In the picture, both Spitzer and his wife looked morose, yet Mrs. Spitzer chose to wear a scarf with an American flag on it. The message she is trying to portray is that even though there is a controversy surrounding her husband, they are still patriotic Americans. There is also a flag in the background, and I'm sure there are more of them that cannot be seen in the shot. I don't know if she expects to regain the respect of American citizens or members of the government, or if she just wants to try and rid herself of the stain her husband made in her life, but whatever her motive, she chose to wear it.

Friday, February 29, 2008

What's in a Name?

Recently the GOP and the media have had a field day. They have been parading the fact that one of the two leading Democratic candidates, Obama, has the middle name of Hussein. Now when I first heard of this controversy I laughed. I thought who cares? What difference does it make? Apparently the widespread media and many other influential members of society DID care. Then investigations were made and apparently Obama has some sort of ties with people that don't have Israel's best interest at heart. Well, first, if anybody tries hard enough, they can find ties between you and anyone they wish to (the six degrees of separation), and second look at our president today, look at what his father is tied to with his oil companies and who Dubya is tied to through that and by his own contacts. You are not given the choice of what your birth name is unless you wish to legally change it, but look at the percentages of America that actually choose that route. I think it is ridiculous to even fathom that Obama will have terrorist ties just based on the fact that his middle name is Hussein.

Sunday, February 24, 2008

Seat Fillers

The Acadamy Awards were on tonight, and you know what that means: corny jokes from the host, long and boring acceptance speeches that nobody really cares about and fast forward through, and the camera shots of all the people enjoying themselves there. Well, there can't honestly be that many stars, filling up all those seats; that's where the seat fillers come in.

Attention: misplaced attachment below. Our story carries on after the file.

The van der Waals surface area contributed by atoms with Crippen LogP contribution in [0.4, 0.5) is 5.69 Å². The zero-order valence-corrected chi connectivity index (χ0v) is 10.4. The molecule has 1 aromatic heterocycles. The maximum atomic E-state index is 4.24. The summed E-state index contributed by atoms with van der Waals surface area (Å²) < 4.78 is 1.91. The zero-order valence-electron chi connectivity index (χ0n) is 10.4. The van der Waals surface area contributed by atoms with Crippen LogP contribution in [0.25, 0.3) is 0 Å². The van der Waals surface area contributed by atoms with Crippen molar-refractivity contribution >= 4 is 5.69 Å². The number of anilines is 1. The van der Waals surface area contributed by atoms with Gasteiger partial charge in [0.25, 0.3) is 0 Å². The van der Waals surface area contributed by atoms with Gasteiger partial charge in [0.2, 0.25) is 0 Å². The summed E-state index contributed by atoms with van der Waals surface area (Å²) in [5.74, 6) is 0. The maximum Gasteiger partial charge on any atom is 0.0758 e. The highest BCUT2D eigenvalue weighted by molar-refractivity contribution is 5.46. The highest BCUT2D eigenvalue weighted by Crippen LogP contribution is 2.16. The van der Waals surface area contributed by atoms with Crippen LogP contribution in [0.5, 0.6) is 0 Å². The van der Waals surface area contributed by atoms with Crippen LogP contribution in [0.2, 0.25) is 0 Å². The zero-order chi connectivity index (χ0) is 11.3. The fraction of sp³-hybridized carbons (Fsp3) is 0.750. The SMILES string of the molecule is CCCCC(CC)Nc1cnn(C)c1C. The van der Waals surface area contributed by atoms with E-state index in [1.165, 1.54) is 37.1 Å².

I'm not sure when that tradition started, but as long as I can remember, there have always been seat fillers at all the major award shows. It is obviously done to make themselves (Hollywood) look better; the whole town is egocentric and pompous. Everything needs to be BIG!! and they don't seem to know how to do it any other way, but why can't they just be happy with George Clooney, Jack Nickelson, and Jessica Alba?

Sunday, February 17, 2008

The Power of Old People

We have been talking a lot about women and children and their place in society, but we haven't really talked about the differences between the way our culture and other cultures value the elderly. In some societies, they are treated with the utmost respect; regarded as full of wisdom and endearing to their families. Though in some places, they are worthless and can't add anything else to the community. Now Modern America does consider all people created equal, but how much so?

Now you all know how wrong this is, no matter how funny it is. This man, in his haste and impatience, rudely honked at this elderly woman as she was trying to cross the street. He could have asked her to move a little faster (he was in a convertable after all) or could have even helped her across the street, but no, he chose to dehuminize her. Am I the only one that is astounded by this?

Sunday, February 10, 2008

Girls Just Want To Have Fun

I was looking around the New York Time's website and it had an article entitled "Girls will be girls." The article was about the double standards presented to women in society and focused in on Hilary Clinton. I am less interested in talking about Hilary (it is a pretty covered topic) but my curiosity was drawn to the title of the article. When a journalist chooses a title for their piece, it holds a great amount of symbolism mixed with a certain edge so as to entice people to click on in. It is interesting that this journalist chose something like girls will be girls, which is an obvious transformation from boys will be boys.